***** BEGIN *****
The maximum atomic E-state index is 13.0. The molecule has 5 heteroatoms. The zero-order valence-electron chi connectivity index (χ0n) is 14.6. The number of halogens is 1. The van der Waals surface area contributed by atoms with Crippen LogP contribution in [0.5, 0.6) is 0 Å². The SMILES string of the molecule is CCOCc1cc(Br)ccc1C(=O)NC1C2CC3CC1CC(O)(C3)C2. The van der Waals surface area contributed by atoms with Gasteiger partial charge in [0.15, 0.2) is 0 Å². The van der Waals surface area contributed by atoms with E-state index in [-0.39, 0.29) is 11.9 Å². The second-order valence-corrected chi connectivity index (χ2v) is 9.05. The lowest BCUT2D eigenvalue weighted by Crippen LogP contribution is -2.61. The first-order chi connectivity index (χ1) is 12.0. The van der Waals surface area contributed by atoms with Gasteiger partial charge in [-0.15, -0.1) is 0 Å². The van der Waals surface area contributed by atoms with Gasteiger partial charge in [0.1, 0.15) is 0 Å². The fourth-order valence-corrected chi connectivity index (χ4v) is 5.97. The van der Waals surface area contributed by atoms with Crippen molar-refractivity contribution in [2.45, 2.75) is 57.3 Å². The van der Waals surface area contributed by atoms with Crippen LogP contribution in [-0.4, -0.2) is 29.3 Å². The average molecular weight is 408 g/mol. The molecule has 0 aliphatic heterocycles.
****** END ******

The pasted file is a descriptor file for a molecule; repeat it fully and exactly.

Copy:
The maximum atomic E-state index is 13.0. The molecule has 5 heteroatoms. The zero-order valence-electron chi connectivity index (χ0n) is 14.6. The number of halogens is 1. The van der Waals surface area contributed by atoms with Crippen LogP contribution in [0.5, 0.6) is 0 Å². The SMILES string of the molecule is CCOCc1cc(Br)ccc1C(=O)NC1C2CC3CC1CC(O)(C3)C2. The van der Waals surface area contributed by atoms with Gasteiger partial charge in [0.15, 0.2) is 0 Å². The van der Waals surface area contributed by atoms with E-state index in [-0.39, 0.29) is 11.9 Å². The second-order valence-corrected chi connectivity index (χ2v) is 9.05. The lowest BCUT2D eigenvalue weighted by Crippen LogP contribution is -2.61. The first-order chi connectivity index (χ1) is 12.0. The van der Waals surface area contributed by atoms with Gasteiger partial charge in [-0.15, -0.1) is 0 Å². The van der Waals surface area contributed by atoms with Gasteiger partial charge in [0.1, 0.15) is 0 Å². The fourth-order valence-corrected chi connectivity index (χ4v) is 5.97. The van der Waals surface area contributed by atoms with Crippen molar-refractivity contribution in [2.45, 2.75) is 57.3 Å². The van der Waals surface area contributed by atoms with Crippen LogP contribution in [-0.4, -0.2) is 29.3 Å². The average molecular weight is 408 g/mol. The molecule has 0 aliphatic heterocycles.